Mr Honest: It happens to us as it happeneth to wayfaring men: sometimes our way is clean, sometimes foul; sometimes up hill, sometimes down hill; we are seldom at a certainty. The wind is not always on our backs, nor is every one a friend that we meet with in the way. We have met with some notable rubs already, and what are yet behind we know not; but for the most part, we find it true that has been talked of old, A good man must suffer trouble.
Mr Contrite: You talk of rubs; what rubs have you met withal?
Mr Honest: Nay, ask Mr Great-Heart, our guide; for he can give the best account of that.
Great-heart: We have been beset three or four times already. First, Christiana and her children were beset by two ruffians, who they feared would take away their lives. We were beset by Giant Bloody-man, Giant Maul, and Giant Slay-good. Indeed, we did rather beset the last than were beset by him. And thus it was: after we had been some time at the house of Gaius mine host, and of the whole church, we were minded upon a time to take our weapons with us, and go see if we could light upon any of those that are enemies to pilgrims; for we heard that there was a notable one thereabouts. Now Gaius knew his haunt better than I, because he dwelt thereabout. So we looked, and looked, till at last we discerned the mouth of his cave: then we were glad, and plucked up our spirits. So we approached up to his den; and lo, when we came there, he had dragged, by mere force, into his net, this poor man, Mr Feeble-mind, and was about to bring him to his end. But when he saw us, supposing, as we thought, he had another prey, he left the poor man in his hole, and came out. So we fell to it full sore, and he lustily laid about him; but, in conclusion, he was brought down to the ground, and his head cut off, and set up by the way-side for a terror to such as should after practise such ungodliness. That I tell you the truth, here is the man himself to affirm it, who was as a lamb taken out of the mouth of the lion.
Mr Feeble-Mind: Then said Mr Feeble-mind, I found this true, to my cost and comfort: to my cost, when he threatened to pick my bones every moment; and to my comfort, when I saw Mr Great-Heart and his friends, with their weapons, approach so near for my deliverance.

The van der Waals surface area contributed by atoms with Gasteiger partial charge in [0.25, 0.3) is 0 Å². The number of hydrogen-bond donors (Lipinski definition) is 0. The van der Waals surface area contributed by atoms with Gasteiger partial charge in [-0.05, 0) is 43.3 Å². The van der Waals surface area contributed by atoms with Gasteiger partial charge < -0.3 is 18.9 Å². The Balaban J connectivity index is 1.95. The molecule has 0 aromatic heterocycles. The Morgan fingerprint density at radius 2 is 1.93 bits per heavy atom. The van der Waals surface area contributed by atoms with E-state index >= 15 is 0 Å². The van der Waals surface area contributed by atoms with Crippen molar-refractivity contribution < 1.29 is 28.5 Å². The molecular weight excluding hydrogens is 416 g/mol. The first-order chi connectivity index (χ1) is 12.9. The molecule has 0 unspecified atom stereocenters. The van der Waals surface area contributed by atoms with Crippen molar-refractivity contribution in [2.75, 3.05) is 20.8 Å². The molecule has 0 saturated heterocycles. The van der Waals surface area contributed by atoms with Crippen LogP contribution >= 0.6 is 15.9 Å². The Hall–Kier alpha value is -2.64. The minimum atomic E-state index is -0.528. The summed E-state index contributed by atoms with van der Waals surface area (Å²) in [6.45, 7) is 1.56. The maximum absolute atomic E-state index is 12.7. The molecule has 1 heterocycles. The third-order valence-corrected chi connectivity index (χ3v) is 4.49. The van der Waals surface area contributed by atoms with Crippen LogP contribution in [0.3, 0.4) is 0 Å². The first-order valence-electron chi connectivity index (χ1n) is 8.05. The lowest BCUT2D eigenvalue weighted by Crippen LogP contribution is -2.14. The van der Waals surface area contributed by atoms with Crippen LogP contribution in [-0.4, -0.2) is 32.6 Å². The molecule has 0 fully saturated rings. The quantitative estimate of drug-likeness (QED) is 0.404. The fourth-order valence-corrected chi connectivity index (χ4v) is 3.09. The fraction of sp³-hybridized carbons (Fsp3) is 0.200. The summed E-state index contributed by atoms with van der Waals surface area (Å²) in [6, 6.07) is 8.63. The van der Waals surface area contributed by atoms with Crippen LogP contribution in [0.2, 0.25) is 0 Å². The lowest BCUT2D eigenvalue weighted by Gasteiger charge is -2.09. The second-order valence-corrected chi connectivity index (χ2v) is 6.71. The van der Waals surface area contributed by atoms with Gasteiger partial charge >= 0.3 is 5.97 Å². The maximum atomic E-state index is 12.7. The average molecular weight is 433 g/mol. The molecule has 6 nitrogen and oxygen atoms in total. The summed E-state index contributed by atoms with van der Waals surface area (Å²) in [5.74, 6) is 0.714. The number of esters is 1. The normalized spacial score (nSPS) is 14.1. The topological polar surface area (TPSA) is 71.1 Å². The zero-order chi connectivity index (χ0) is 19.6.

Then said Mr Holy-man, There are two things that they have need to possess who go on pilgrimage; courage, and an unspotted life. If they have not courage, they can never hold on their way; and if their lives be loose, they will make the very name of a pilgrim stink.
Then said Mr Love-saints, I hope this caution is not needful among you: but truly there are many that go upon the road, who rather declare themselves strangers to pilgrimage, than strangers and pilgrims on the earth.
Then said Mr Dare-not-lie, 'Tis true. They have neither the pilgrim's weed, nor the pilgrim's courage; they go not uprightly, but all awry with their feet; one shoe goeth inward, another outward; and their hosen are out behind: here a rag, and there a rent, to the disparagement of their Lord.
These things, said Mr Penitent, they ought to be troubled for; nor are the pilgrims like to have that grace put upon them and their Pilgrim's Progress as they desire, until the way is cleared of such spots and blemishes. Thus they sat talking and spending the time until supper was set upon the table, unto which they went, and refreshed their weary bodies: so they went to rest.
Now they staid in the fair a great while, at the house of Mr Mnason, who in process of time gave his daughter Grace unto Samuel, Christian's son, to wife, and his daughter Martha to Joseph.
The time, as I said, that they staid here, was long, for it was not now as in former times. Wherefore the pilgrims grew acquainted with many of the good people of the town, and did them what service they could. Mercy, as she was wont, laboured much for the poor: wherefore their bellies and backs blessed her, and she was there an ornament to her profession. And, to say the truth for Grace, Phebe, and Martha, they were all of a very good nature, and did much good in their places. They were also all of them very fruitful; so that Christian's name, as was said before, was like to live in the world.